The European single currency rallied against the dollar on Monday after US Federal Reserve chief Ben Bernanke indicated that the US central bank would likely keep its easy money policy for the time being.
At around 1520 GMT, the euro jumped as high as $1.3340 -- the highest point since March 1. It later stood at $1.3333, up from from $1.3268 in New York late Friday.
Fed Chairman Bernanke signalled Monday that the Fed was likely to keep its stimulative policies in place despite improvements to the labor market.
"A wide range of indicators suggests that the job market has been improving, which is a welcome development indeed," he said in a speech.
"Still, conditions remain far from normal, as shown, for example, by the high level of long-term unemployment and the fact that jobs and hours worked remain well below pre-crisis peaks, even without adjusting for growth in the labor force.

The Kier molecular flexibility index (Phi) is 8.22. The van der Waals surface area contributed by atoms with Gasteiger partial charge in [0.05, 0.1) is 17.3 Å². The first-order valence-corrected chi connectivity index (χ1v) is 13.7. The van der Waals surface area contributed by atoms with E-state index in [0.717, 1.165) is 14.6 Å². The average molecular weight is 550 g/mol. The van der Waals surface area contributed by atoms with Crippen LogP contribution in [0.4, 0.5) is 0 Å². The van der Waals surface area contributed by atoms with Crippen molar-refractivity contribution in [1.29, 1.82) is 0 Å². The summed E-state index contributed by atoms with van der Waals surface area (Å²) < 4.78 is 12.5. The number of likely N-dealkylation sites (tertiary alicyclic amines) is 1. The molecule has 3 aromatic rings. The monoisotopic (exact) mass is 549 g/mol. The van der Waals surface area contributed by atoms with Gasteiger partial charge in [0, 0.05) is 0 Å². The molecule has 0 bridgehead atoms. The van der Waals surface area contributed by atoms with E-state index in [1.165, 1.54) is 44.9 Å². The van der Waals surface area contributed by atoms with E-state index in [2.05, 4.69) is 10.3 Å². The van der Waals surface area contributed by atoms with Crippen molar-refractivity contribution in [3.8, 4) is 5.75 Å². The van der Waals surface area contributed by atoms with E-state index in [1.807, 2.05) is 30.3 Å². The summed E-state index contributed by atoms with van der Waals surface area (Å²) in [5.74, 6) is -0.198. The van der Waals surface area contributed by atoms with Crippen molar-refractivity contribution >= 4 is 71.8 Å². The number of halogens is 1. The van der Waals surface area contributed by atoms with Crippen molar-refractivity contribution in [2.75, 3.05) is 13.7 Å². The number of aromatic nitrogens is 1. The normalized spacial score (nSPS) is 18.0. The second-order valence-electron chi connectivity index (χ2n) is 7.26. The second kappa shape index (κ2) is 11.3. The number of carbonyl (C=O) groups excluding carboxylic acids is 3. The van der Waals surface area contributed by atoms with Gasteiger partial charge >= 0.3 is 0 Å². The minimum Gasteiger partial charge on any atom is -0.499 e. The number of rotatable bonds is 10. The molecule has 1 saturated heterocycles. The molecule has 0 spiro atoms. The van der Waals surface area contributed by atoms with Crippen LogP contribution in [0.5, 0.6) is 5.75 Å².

"Moreover, we cannot yet be sure that the recent pace of improvement in the labor market will be sustained."
For more than three years the Fed has maintained a rock-bottom interest rate and bought US bonds to force down long-term interest rates with the aim of getting growth back on a solid, sustainable base and bringing down the high rate of unemployment.
Bernanke stressed the weakness of recent gains and the need to keep up the Fed's current stance.
"Euro/dollar leapt ... in less than 20 minutes after Bernanke's dovish comments," said strategist Ashraf Laidi at financial spread-betting firm City Index.
"The Fed chairman dragged down the greenback and boosted metals in another dovish speech ... justifying prolonged low rates ahead," he added.